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Byline: Tony Jones

THE Duke and Duchess of Cambridge are expecting a baby, St James's Palace announced yesterday.

Months of speculation about a royal pregnancy were ended yesterday afternoon when William and Kate told the world they will be parents for the first time.

But the announcement also revealed the Duchess is being treated for very acute morning sickness - hyperemesis gravidarum - at a private London hospital.

The Duke was by her side after she was admitted to the King Edward VII Hospital by car earlier today. She is expected to remain for a few days.

Prime Minister David Cameron led the congratulations from the nation when he said: "It's absolutely wonderful news and I'm delighted for them. I'm sure they will make absolutely brilliant parents, and I'm sure everyone around the country will be celebrating with them tonight."

The Queen and Duke of Edinburgh, the Prince of Wales and members of both families are delighted with the news, said a St James's Palace spokesman.

Babies were the topic of conversation when William and Kate visited Cambridge last week for the first time as a married couple. The Duke, an RAF search and rescue pilot, was given a tiny baby romper suit made by wellwisher Samantha Hill, 27, from Sudbury, Suffolk, which was decorated with a picture of a helicopter and the words "Daddy's little co-pilot".

The baby theme continued when Kate met Tessa Davies, 35, from Cambridge, who had given her son five-month-old James the middle name William in honour of the Duke and had brought him to meet the royal couple.

St James's Palace would not say when the royal couple became aware of the pregnancy, only saying "recently".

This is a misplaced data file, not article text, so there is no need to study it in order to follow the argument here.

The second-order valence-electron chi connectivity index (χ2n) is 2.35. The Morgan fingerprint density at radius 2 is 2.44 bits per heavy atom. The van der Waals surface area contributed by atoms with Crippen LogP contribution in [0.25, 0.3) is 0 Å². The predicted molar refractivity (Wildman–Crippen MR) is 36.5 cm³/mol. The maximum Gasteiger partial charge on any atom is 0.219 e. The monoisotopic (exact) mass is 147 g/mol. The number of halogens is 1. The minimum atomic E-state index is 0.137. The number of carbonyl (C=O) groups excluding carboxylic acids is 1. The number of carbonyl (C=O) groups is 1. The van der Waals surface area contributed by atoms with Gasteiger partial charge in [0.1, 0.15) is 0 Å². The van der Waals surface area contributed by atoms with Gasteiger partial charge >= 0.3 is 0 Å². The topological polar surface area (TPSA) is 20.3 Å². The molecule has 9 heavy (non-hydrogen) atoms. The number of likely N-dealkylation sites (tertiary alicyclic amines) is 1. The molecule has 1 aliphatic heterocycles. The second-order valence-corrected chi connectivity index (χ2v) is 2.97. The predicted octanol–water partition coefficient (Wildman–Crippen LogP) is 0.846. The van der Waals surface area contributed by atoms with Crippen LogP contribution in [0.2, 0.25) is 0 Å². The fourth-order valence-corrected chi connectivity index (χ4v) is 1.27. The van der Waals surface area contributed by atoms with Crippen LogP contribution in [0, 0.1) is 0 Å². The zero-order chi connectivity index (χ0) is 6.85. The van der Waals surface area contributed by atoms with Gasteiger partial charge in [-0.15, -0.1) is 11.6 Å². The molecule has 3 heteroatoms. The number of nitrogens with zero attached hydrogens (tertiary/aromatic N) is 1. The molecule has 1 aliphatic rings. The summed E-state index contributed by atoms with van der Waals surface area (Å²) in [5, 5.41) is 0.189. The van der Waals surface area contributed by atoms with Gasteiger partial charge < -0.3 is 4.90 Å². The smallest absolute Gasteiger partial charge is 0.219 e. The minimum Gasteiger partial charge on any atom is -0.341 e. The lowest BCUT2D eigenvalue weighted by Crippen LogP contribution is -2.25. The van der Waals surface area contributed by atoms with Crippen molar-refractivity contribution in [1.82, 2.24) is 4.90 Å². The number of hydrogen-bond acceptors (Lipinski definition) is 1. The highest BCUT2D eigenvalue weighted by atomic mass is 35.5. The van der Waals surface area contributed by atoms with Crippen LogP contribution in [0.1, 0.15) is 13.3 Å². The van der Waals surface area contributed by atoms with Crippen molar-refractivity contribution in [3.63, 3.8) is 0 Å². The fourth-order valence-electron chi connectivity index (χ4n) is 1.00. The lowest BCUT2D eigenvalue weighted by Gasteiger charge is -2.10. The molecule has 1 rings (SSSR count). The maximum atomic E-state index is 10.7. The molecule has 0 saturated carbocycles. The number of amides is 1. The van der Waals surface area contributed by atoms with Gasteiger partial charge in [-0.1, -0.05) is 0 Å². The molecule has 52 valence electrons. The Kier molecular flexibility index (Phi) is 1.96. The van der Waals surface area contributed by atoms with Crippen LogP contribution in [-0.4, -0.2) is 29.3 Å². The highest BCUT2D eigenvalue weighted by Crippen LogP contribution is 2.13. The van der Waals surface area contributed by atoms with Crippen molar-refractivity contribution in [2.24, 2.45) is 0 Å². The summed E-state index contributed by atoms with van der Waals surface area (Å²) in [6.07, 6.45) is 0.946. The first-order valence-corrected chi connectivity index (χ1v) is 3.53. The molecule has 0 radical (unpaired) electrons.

It is understood that the pregnancy has not passed the 12-week point and the announcement was prompted by the Duchess's medical condition.

For women with hyperemesis gravidarum, vomiting can be so severe that they cannot keep food or liquid down.

The condition usually continues past the first three months of pregnancy and can pass by week 21, but may also last longer.

St James's Palace said in statement: "The Queen, the Duke of Edinburgh, the Prince of Wales, the Duchess of Cornwall and Prince Harry and members of both families are delighted with the news.

"The Duchess was admitted this afternoon to King Edward VII Hospital in central London with hyperemesis gravidarum. As the pregnancy is in its very early stages, Her Royal Highness is expected to stay in hospital for several days and will require a period of rest thereafter."

The Duke and Duchess have made no secret of their desire to start a family and in September during a Diamond Jubilee visit to Singapore the Duke revealed he would like to have two children.

The Archbishop of Canterbury, Dr Rowan Williams, who married the royal couple in Westminster Abbey in April last year, said: "The whole nation will want to join in celebrating this wonderful news. "We wish the Duchess the best of health and happiness in the months ahead."

William's uncle Earl Spencer also welcomed the announcement, saying in a statement: "It is wonderful news and I am thrilled for them both."

The baby would have been a first grandchild for the Duke's late mother and the Earl's sister, Diana, Princess of Wales.

Harry, who is serving in Afghanistan as an Apache helicopter co-pilot gunner, was told the good news in an email, reported the BBC. Kate's visit to her old prep school on Friday afternoon was her last public engagement.

She appeared well and had lunch at St Andrew's school in Pangbourne, Berkshire, with pupils and staff during the twohour visit.

So her condition might have developed over the weekend and it is likely she was taken to hospital this afternoon after seeking medical advice.